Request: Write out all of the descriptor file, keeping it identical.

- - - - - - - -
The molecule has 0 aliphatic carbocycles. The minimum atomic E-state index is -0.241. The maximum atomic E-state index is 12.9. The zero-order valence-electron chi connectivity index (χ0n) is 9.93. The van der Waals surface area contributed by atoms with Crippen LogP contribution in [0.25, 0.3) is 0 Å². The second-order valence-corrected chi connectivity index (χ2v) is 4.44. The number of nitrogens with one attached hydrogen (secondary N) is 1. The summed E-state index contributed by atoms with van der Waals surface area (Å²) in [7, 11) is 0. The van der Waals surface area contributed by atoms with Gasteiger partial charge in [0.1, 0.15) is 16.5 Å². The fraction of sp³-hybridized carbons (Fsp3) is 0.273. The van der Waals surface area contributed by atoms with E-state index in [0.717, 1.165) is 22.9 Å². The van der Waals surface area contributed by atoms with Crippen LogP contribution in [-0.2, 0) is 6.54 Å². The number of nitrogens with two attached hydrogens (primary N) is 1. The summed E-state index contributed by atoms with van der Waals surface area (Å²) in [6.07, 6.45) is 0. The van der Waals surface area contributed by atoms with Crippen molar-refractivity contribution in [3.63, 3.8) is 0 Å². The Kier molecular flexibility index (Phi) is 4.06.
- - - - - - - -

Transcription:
The molecule has 0 aliphatic carbocycles. The minimum atomic E-state index is -0.241. The maximum atomic E-state index is 12.9. The zero-order valence-electron chi connectivity index (χ0n) is 9.93. The van der Waals surface area contributed by atoms with Crippen LogP contribution in [0.25, 0.3) is 0 Å². The second-order valence-corrected chi connectivity index (χ2v) is 4.44. The number of nitrogens with one attached hydrogen (secondary N) is 1. The summed E-state index contributed by atoms with van der Waals surface area (Å²) in [7, 11) is 0. The van der Waals surface area contributed by atoms with Gasteiger partial charge in [0.1, 0.15) is 16.5 Å². The fraction of sp³-hybridized carbons (Fsp3) is 0.273. The van der Waals surface area contributed by atoms with E-state index in [0.717, 1.165) is 22.9 Å². The van der Waals surface area contributed by atoms with Crippen LogP contribution in [-0.2, 0) is 6.54 Å². The number of nitrogens with two attached hydrogens (primary N) is 1. The summed E-state index contributed by atoms with van der Waals surface area (Å²) in [6.07, 6.45) is 0. The van der Waals surface area contributed by atoms with Crippen molar-refractivity contribution in [3.63, 3.8) is 0 Å². The Kier molecular flexibility index (Phi) is 4.06.